Thought for the Week 19 - 26th July 2020 by Rev Peter Baxandall

(19) 26th July Acts 12:1-17 The power of prayer

Today’s ‘Thought for the week’ is on the same theme as that shared with the folk who have gathered at St Benedict’s for the first service within the parish of Gunton since 15th March – and so in that way, we are united in our worship together.

Our focus passage for this week is Acts 12:1-17 which comes at a point in the story of the growing church where we see the gradual change in focus of the Acts of the Apostles from Peter at the centre of things to the Apostle Paul.

And so, having set the scene for our study, we begin with Prayer and then sing together a hymn.

Prayer

Lord of all power and might, the author and giver of all good things: we lift before You our fellow church members in the parishes of Hopton, Corton and Gunton as we look together at our theme of ‘the power of prayer’ both in our ‘Thought for the

week’ and also in our service in St. Benedict’s. Graft into our hearts the love of Your ‘Name’ and help us day by day to honour the ‘Name’ of Jesus. Increase in us true faith; nourish us with all goodness, and of Your great mercy keep us in the same; through Jesus Christ Your Son our Lord, who is alive and reigns with You, in the unity of the Holy Spirit, one God, now and for ever, Amen.

For our songs together today I have deliberately chosen two that we have learned over the weeks of ‘Thought for the week’ and while we at home can sing along to our hearts content, those meeting within St. Benedict’s can only listen to them and allow God to minister to them through listening. The first of those songs is ‘To rest in Your presence’ and it seem so appropriate as we ‘wait upon God together at the beginning of this week’s study.

To be in Your presence, to sit at Your feet,

where Your love surrounds me,

and makes me complete.

This is my desire,

O Lord, this is my desire.

This is my desire,

O Lord, this is my desire.

To rest in Your presence,

not rushing away,

to cherish each moment,

here I would stay.

Chorus

Today, we observe Peter at the centre of a very remarkable ‘answer to prayer’ as the early church held an urgent ‘Prayer meeting’.

Saul of Tarsus, the great persecutor of the early believers, may have been converted on the road to Damascus, but the persecution did not end there.

As we see from the opening verses of Acts 12:1-17, King Herod found some measure of ‘popularity’ with folk when he arrested James, the brother of John, and had him put to death.

He then proceeded to arrest Peter – and that is the part of the story we will now follow in Acts 12:1-17.

As we read in this passage, we see that the church recognised the urgency of the situation regarding Peter after what had happened to James and as a result they called an immediate prayer meeting.

I always find it strange, however, because when their prayer was answered they showed that they did not seem to expect an answer.

So, lets unpack this chapter and see some of the things that were taking place and how God clearly had His hand upon things.

Peter found himself in the inner jail and bound between sixteen soldiers.

Imagine waking up to a miracle and having an angel for your alarm clock!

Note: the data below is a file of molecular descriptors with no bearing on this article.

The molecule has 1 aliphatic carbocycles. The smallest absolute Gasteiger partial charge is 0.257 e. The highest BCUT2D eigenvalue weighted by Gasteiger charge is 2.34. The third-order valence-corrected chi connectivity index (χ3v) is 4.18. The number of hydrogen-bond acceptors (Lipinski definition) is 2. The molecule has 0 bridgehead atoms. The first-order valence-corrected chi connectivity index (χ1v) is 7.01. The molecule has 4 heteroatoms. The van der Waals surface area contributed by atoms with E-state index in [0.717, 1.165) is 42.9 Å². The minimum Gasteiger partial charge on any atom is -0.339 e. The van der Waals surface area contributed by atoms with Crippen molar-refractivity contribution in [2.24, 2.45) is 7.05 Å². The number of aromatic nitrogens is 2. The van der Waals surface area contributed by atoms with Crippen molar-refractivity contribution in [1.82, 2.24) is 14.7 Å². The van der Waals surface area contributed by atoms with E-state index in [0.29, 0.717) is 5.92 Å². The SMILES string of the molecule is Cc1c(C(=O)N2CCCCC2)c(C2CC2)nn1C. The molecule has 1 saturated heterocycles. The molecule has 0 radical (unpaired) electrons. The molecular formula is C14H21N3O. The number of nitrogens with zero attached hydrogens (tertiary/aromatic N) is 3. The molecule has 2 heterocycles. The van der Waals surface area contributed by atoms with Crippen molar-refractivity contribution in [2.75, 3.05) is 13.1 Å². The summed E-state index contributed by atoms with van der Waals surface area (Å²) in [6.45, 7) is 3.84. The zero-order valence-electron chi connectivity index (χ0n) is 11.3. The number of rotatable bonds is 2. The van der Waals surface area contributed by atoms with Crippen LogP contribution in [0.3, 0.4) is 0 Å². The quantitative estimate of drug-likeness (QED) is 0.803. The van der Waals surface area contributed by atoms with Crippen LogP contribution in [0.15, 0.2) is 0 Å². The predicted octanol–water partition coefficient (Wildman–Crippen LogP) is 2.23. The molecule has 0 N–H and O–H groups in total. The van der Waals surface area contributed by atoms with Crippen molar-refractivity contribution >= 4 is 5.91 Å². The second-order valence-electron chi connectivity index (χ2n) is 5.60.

That’s what happened to Peter when he was in prison for what was the third time, awaiting trial and certain death.

Years later, when he wrote his first epistle, Peter may have had

this miraculous experience in mind when he quoted Psalm 34:15–16,

“For the eyes of the Lord are over the righteous, and His ears

are open unto their prayers; but the face of the Lord is

against them that do evil” (1 Peter 3:12).

That quotation certainly summarizes what God did for Peter, and it reveals to us two wonderful assurances to encourage us in the difficult days of life.

(1) God Sees Our Trials (Acts 12:1–4)

“The eyes of the Lord are over the righteous” (1 Peter 3:12).

God watched and noted what Herod Agrippa was doing to His people.

This evil man was the grandson of Herod the Great, who ordered the Bethlehem children to be murdered, and the nephew of Herod Antipas, who had John the Baptist beheaded.

A scheming and murderous family, the Herod’s, were despised by the Jews, who resented having Edomites ruling over them.

Of course, Herod knew this; and so he persecuted the church in an attempt to convince the Jewish people of his loyalty to the traditions of the fathers.

Now that the Gentiles were openly a part of the church, Herod’s plan was even more agreeable to the nationalistic Jews who had no place for “pagans.”

Herod had several believers arrested, among them James, the brother of John, whom he then beheaded.

Thus, James became the first of the Apostles to be martyred.

If it pleased the Jews when James was killed, just think how delighted they would be if Peter were slain!

Herod arrested Peter and put him under heavy guard in prison.

Sixteen soldiers, four for each watch, kept guard over the apostle, with two soldiers chained to the prisoner and two watching the doors.

After all, the last time Peter was arrested, he mysteriously got out of jail, and Herod was not about to let that happen again.

We can take note here that the Jerusalem church did not replace James as they had replaced Judas (Acts 1:15–26).

The stoning of Stephen signalled the end of that special witness to Israel, and so the number of official witnesses was no longer important.

By this stage the church had grown to such an extent that there were a vast number of people sharing the Gospel.

It is good to know that, no matter how difficult the trials or how disappointing the news, God is still on the throne and has everything under control.

We may not always understand His ways, but we know His sovereign will is best.

(2) God Hears Our Prayers (Acts 12:5–17)

“And His ears are open unto their prayers” (1 Peter 3:12).

In verse 5 the phrase, ‘but the church was earnestly praying to God for him’ is the turning point in the whole of this story.

Never underestimate the power of a praying church!

Perhaps we do not take it seriously enough in our church life!!